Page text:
Adam writes about why he will miss going abroad this year and what lessons he will learn from abroad to improve his mental health.
Before I start this post, I have to acknowledge that this title is likely to upset some people, and I understand. ‘Not going on vacation this year? Poor man, what a first world problem! ‘There is no doubt that many people are worse off than me – at the moment hardly anyone can go on vacation. I can imagine people thinking that – but listen to me.
At the end of every academic year since I was seven, I had a vacation abroad to look forward to. As a working-class family where my parents work as hard as possible to give me and my sister the best life possible, it felt like a privilege to go abroad on vacation because I wasn’t used to it. In the past few years, this was not possible because the money was tight and we had to save as much as possible.
When we went abroad every year, it became routine for me. I saw it as a rehabilitation period – being able to go abroad, relax, go to a different climate, sleep in a different bed and try different foods. Although we have never vacationed outside of Europe, I was looking forward to it every year, and the fact that we could afford to go out annually between 2012 and 2019 was proof of how hard my parents worked on it.
Let’s take last year as an example. Although vacation was an opportunity to relax, I wrote a few posts for this blog and worked on my journalistic career. However, it was an absolute pleasure to do this as I was in a different environment where I could combine activities and make it the best vacation I could be. In fact, I couldn’t think of anything better at the moment than sitting on a sun lounger, sitting by a pool, and writing a blog post. While relaxing and rejuvenating in Lanzarote last year, I was able to be productive and work on new projects. I’ve seen my passion for journalism reach new heights. Of course, during my vacation, I also spend more time with my family and less time on social media. Poor Wi-Fi in the hotels I’ve been to helps, but in a way I’m grateful that I don’t have the best connection. I’m also replacing this reduced social media time with listening to music, possibly one of the best things you can do mentally if you hear the right songs. Visiting the hotel gym is also one of the things I do abroad that I don’t normally do in the UK.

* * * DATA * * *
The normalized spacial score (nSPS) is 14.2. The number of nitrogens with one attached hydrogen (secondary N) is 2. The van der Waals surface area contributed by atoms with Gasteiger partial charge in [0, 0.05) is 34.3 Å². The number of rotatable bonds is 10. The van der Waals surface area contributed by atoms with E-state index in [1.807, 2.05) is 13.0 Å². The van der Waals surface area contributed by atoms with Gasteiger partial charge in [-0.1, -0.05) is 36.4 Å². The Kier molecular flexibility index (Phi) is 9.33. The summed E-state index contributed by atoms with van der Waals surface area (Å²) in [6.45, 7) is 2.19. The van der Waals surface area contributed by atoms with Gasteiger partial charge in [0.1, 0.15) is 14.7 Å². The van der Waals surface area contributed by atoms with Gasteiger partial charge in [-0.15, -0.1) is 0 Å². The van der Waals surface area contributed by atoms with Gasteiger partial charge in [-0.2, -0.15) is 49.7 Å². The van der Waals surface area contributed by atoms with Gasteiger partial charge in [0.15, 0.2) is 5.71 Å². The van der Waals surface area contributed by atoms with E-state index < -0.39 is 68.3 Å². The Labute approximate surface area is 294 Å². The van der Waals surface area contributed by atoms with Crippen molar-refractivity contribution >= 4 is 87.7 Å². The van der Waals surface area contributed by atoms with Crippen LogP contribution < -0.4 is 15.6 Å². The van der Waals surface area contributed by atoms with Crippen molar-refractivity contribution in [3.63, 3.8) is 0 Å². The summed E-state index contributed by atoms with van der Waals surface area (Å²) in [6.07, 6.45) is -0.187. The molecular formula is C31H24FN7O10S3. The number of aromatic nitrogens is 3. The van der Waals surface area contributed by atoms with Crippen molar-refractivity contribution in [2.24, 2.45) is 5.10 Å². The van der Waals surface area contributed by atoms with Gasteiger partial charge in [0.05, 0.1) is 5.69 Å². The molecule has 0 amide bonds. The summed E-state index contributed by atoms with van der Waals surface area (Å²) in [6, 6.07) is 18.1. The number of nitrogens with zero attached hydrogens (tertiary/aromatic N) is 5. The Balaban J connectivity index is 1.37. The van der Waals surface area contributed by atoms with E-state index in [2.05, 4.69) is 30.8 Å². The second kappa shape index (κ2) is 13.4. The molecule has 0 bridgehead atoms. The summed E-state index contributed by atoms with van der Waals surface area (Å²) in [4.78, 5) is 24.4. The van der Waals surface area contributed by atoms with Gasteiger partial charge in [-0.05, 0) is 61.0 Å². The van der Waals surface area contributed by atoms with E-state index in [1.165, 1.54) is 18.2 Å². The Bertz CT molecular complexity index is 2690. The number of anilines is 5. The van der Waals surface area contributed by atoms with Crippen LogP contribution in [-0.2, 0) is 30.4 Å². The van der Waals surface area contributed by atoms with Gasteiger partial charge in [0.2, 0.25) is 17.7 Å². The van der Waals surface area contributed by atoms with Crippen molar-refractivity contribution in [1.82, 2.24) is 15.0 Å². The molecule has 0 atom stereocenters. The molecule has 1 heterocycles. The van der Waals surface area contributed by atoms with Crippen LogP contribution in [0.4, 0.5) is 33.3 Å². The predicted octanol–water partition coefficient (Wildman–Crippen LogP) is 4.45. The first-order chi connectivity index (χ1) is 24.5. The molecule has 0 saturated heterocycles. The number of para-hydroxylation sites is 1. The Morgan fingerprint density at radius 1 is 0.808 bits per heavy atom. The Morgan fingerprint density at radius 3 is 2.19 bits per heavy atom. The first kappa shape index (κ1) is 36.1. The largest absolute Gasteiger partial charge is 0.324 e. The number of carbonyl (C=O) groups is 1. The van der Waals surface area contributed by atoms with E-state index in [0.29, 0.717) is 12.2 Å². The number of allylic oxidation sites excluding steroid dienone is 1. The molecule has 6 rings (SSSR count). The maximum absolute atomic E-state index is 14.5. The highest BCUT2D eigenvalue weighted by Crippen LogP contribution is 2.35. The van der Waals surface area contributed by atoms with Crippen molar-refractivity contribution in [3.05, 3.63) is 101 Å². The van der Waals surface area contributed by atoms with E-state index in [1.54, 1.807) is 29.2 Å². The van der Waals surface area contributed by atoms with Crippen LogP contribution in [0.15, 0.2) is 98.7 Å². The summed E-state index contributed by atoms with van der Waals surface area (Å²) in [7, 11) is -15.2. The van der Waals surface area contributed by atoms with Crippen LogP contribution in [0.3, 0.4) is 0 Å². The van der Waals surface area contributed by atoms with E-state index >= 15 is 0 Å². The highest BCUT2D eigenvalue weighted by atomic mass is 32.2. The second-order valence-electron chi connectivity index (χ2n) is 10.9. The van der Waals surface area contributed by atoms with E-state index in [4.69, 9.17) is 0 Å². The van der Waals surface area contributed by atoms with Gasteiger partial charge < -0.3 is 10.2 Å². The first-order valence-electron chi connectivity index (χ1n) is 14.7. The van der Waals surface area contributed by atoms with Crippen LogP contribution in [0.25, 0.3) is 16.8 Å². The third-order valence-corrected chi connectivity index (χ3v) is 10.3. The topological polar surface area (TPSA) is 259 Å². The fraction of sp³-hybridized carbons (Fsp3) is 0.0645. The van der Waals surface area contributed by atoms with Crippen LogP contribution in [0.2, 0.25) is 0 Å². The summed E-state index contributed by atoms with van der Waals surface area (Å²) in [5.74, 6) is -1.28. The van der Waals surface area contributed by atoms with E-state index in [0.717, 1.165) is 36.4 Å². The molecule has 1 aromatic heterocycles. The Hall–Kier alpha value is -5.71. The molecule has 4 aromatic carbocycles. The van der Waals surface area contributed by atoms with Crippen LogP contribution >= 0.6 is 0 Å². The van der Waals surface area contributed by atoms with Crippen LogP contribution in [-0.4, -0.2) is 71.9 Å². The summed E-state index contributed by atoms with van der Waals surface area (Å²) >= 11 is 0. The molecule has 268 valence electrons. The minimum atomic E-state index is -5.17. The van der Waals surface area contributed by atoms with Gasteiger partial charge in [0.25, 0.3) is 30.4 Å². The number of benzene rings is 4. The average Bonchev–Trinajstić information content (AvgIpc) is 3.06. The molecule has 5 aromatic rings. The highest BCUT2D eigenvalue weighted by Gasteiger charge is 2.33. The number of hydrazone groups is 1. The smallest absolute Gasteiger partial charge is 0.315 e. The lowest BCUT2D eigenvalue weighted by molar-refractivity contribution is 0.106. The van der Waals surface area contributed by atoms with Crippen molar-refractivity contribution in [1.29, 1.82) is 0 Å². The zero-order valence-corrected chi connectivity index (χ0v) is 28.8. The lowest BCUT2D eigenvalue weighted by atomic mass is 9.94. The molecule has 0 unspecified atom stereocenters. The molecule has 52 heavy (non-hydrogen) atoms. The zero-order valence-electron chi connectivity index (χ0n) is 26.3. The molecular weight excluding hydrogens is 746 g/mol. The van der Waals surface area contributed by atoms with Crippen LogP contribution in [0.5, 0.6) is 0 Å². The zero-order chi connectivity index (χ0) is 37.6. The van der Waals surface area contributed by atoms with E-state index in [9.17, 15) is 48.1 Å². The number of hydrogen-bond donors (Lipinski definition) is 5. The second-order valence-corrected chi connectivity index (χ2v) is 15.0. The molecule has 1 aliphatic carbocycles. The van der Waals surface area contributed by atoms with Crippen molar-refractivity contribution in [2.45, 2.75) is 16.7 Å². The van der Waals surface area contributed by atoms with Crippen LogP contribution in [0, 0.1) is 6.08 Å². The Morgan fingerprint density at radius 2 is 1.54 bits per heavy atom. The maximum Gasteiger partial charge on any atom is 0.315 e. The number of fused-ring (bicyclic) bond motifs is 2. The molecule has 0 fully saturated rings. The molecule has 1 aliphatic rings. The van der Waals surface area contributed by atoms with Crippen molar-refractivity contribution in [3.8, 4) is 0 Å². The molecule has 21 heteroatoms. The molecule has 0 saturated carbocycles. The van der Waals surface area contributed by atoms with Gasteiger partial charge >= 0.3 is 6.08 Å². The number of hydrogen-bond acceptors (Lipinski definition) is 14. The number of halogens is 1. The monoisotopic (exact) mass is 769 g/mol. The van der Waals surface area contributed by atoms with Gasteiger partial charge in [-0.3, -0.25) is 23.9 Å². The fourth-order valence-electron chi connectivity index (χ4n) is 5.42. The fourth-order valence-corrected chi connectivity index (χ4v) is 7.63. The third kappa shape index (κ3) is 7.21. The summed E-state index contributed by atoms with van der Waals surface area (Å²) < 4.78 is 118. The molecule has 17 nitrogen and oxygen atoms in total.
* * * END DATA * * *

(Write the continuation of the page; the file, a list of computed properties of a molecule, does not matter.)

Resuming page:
You could say: Why not listen to music, leave social media and go to the gym at home? That’s a good point – but I always either do university work or try to improve my journalistic career. I have no complaints about it – but I see my vacation abroad as the one week of the year when I can really relax.
The whole “feeling” of a vacation and its process is something I’m looking forward to. The trip to the airport, the plane there, getting up every morning for a fantastic hotel breakfast, trying foods that are relevant to the country I am in, meeting different people, maybe even in one or two to a market and / or days go to a water park. This doesn’t even mention the evenings we go out to eat and enjoy a variety of drinks in different cities. From breakfast to bedtime, everything is a new change on vacation, even if it is only temporary – and I will miss it very much this year.